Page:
June 27, 2008

Seeking the Face of the Lord

Get up, look up and carry on because of Jesus

(Third in a series)

Were you there when he fell upon the ground?”

The Third Station on the Way of the Cross marks the first time that Jesus fell under the weight of the cross.

It is no surprise that after a night of brutal scourging and crowning with thorns the loss of blood would have so weakened Jesus to the point of physical collapse. He could hardly have had physical control under the heavy weight of the wooden cross. Jesus meets his physical limit early on the way to Calvary.

Falling to the ground must have been an added humiliation for Jesus, who was a fairly young man in his prime. It is useful to think of the very human dimension of Christ’s Passion because our imagination helps us realize more vividly how much love he had for us.

It is important to make the connection to the suffering of Jesus personally because we are included as the beneficiaries of his loving sacrifice.

Our faith is not simply a theoretical idea or mere speculation about our Redeemer. Our faith is a personal commitment in a relationship of love and friendship with Jesus.

We believe in the person of Jesus and what he did; in other words, faith is not just an idea. Salvation is not just something generic. It is personal.

We can look at what happened on the Via Dolorosa in Jerusalem 2,000 years ago as a real-life demonstration about how to cope with seeming failure in living up to our expectations as followers of Jesus. The fall of Jesus has a profound spiritual meaning because a sense of spiritual failure can become a temptation against hope.

When Pope Benedict XVI visited the United States last April, he came bearing the simple message, “Christ our Hope.”

Repeatedly, the Holy Father addressed the need for hope in our culture, and he pointed to Christ as the source of our hope.

Perhaps in times of discouragement, it is helpful to remember that on the way to winning our redemption from sin and death on the Cross on Calvary, the decisive foundation of our hope, Jesus fell upon the ground. He fell, but he got up and completed the act of our redemption. Even in his apparent failure and weakness, he offered us a witness of perseverance and endurance.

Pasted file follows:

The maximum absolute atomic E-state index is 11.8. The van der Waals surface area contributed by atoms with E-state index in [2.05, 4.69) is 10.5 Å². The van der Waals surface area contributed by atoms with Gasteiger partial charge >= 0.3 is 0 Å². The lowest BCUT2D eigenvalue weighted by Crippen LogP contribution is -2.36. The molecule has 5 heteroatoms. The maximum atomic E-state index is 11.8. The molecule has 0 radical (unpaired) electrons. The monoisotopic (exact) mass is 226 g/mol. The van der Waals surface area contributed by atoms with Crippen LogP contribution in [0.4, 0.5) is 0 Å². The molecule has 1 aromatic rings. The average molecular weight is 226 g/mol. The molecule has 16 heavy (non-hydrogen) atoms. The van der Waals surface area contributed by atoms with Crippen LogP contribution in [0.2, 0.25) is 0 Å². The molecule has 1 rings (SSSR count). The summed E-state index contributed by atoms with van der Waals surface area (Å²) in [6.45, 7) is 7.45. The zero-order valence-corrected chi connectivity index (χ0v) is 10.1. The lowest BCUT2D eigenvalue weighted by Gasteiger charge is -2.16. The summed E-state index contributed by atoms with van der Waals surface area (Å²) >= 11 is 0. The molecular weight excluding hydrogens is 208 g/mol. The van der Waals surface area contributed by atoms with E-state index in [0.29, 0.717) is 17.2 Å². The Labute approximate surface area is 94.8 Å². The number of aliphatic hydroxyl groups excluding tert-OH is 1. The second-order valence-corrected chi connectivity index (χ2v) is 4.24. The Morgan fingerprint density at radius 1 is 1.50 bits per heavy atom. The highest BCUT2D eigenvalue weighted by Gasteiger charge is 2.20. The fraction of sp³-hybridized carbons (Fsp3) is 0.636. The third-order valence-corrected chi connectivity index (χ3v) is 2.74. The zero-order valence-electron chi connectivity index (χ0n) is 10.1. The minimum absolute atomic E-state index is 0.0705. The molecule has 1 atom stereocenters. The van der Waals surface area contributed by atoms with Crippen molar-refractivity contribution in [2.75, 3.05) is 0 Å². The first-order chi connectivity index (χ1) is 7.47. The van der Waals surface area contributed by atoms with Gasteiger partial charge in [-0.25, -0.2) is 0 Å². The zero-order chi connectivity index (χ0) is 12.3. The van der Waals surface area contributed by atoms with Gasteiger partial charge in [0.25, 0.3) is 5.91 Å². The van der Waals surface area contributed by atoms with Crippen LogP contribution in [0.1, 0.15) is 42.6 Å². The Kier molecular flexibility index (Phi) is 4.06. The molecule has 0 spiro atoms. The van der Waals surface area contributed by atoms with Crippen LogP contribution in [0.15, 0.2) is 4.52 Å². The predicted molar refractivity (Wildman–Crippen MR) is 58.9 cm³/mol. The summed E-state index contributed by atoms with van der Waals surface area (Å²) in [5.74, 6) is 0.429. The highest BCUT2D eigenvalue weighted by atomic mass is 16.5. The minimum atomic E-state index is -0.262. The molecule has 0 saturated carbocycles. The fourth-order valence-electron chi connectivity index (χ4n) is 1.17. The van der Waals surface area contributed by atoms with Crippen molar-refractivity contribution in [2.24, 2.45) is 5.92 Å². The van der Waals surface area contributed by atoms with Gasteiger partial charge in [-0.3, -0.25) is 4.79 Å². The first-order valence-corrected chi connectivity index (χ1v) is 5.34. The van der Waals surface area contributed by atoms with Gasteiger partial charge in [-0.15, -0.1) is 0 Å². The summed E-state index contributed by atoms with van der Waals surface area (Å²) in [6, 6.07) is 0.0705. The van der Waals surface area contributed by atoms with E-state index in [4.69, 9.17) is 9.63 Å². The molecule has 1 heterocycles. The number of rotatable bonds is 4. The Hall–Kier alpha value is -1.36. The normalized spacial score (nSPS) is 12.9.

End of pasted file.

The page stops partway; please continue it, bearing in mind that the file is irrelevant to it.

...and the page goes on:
I think it was in the summer of 2007 that I happened onto the annual televised induction of new members into the National Football League’s Hall of Fame. In particular, I tuned in just as Michael Irvin of the Dallas Cowboys was acknowledging his reception of the honor.

In the course of his remarks, he admitted that he had not always been the husband and dad he should have been. He apologized to his wife. And then he invited his two young sons to stand as he exhorted them, saying he hoped they would be better husbands and fathers than he had been. And he told them, “If you fall, get up, look up and don’t give up.” For emphasis, he repeated it.

It is easy to give his admonition a spiritual application. Failure, sin, can lead to giving up in discouragement.

On the one hand, there may be the complicating hazard of indifference. On the other hand, a false sense of perfectionism can be equally misleading.

Even for great saints, becoming holy, leading a good life, often meant being willing to get up and start over again. The real spiritual failure is to give up and quit trying to become holy.

We can become spiritually and morally lukewarm if we become indifferent to the lesser sins, if we become comfortable with the “small” sins or faults.

Becoming comfortable with venial sins can become a setup for grave sins; the habit of serious sin does not happen suddenly. Getting up, looking up and not giving up is based on faith in God’s mercy and the help of his grace.

We are saved by God’s grace, not by our actions alone. Perfectionism is based on the fallacy that salvation depends on our initiative alone. Practically, it tends to push God out of the picture. In fact, this state can be one that is lacking in faith, at least practically speaking.

The challenge that we face when we fall is to believe deep down that goodness is more powerful than evil.

We are created in God’s image and in baptism we are united with Christ. Sin can not only cause a rupture in our relationship with Christ. Worse still, it can eclipse our belief in God’s mercy, which was won for us so poignantly in the Passion of Christ.

We can get up, we can look up and we can carry on because of Jesus. He fell upon the ground, but he got up and went on to Calvary. †

Local site Links: